He is returning home to New Jersey in a few days where he has two supportive brothers and two loving sisters waiting for him, hoping he takes the lessons on stress and coping with PTSD that resonated with him to daily practice when he leaves the VA hospital.
“You know, it’s an every day struggle, but I get through it. I’m getting better now. They give me a lot of training,” said Sykes.
Both veterans said positivity and sharing their experiences with their fellow vets who can relate and understand their tribulations are therapeutic.
“Prayer has helped me a lot,” said Brand who makes it a weekly practice to attend Sunday mass with The Greatest Generation on the other side of the VA campus. He then walks the World War II veterans, many with missing limbs, back to their rooms and spends time talking to them. “It gives me a great feeling inside and they’re very happy that they have someone to talk to and it’s a great experience.”
Each veteran has a story that begins with tremendous sacrifice, and often times, all they need is a welcoming ear to listen.
VALLEY STREAM, N.Y. — Whenever James Cunningham sees the American flag, he salutes.
Cunningham is a retired senior master sergeant with the U.S. Air Force. His 41 years of service to our nation spans active duty and Air National Guard service.
“I know the history of our country, I know what went into the first flag when it came up, and it’s always been a symbol of our country and the way that we live and I’m proud to be part of that,” Cunningham said.
Congress authorized the United States Flag on June 14, 1777, which is now observed as Flag Day.
The flag was first flown during the American Revolution at Fort Stanwix, on the site of the present city of Rome, New York, on August 3, 1777. It was first under fire for three days later in the Battle of Oriskany.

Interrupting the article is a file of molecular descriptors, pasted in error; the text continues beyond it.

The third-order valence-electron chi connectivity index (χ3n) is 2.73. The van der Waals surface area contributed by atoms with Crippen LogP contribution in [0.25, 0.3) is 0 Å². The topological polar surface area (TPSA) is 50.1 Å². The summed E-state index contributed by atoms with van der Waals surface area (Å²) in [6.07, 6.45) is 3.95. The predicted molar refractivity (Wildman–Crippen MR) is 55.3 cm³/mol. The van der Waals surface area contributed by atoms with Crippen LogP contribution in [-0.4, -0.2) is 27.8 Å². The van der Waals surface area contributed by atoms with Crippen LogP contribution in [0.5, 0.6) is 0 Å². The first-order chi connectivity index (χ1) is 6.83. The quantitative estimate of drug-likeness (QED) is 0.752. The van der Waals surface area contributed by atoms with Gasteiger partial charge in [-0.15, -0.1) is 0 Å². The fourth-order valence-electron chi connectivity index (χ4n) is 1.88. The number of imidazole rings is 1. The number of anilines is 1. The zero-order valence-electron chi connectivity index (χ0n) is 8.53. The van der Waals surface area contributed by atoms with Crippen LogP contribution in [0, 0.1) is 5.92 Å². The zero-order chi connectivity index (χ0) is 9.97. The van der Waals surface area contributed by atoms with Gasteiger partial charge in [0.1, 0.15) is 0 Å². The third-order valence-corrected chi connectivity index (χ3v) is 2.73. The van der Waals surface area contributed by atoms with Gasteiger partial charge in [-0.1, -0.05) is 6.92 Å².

“I’ve seen a lot of flags and a lot of people who are as proud as I am and I see by the way they display it,” Cunningham said.
When the American Flag is not displayed “properly,” Cunningham politely speaks up because presentation of the flag is essential to the veteran as a representation of our republic.
Recently, Cunningham was going into a restaurant when he noticed the flag on a home next door was “disreputable” because it was in “tatters.”
“When I left the restaurant, I stopped and I rang the doorbell and the homeowner came to the door and I said, ‘Ma’am, I’m sorry to bother you, but I’ve noticed that flag flying there, but it really isn’t a good idea to keep it up the way it is because it’s torn,’” Cunningham said.
Cunningham told the woman that she was “embarrassing” herself by displaying the American flag in such a poor condition. “You’re not giving it the proper respect,” Mr. Cunningham recalled telling her.
She told him that she had a new flag, but she was unable to replace it herself, so Mr. Cunningham put it up for her, replacing the old flag and giving the ripped flag a proper retirement.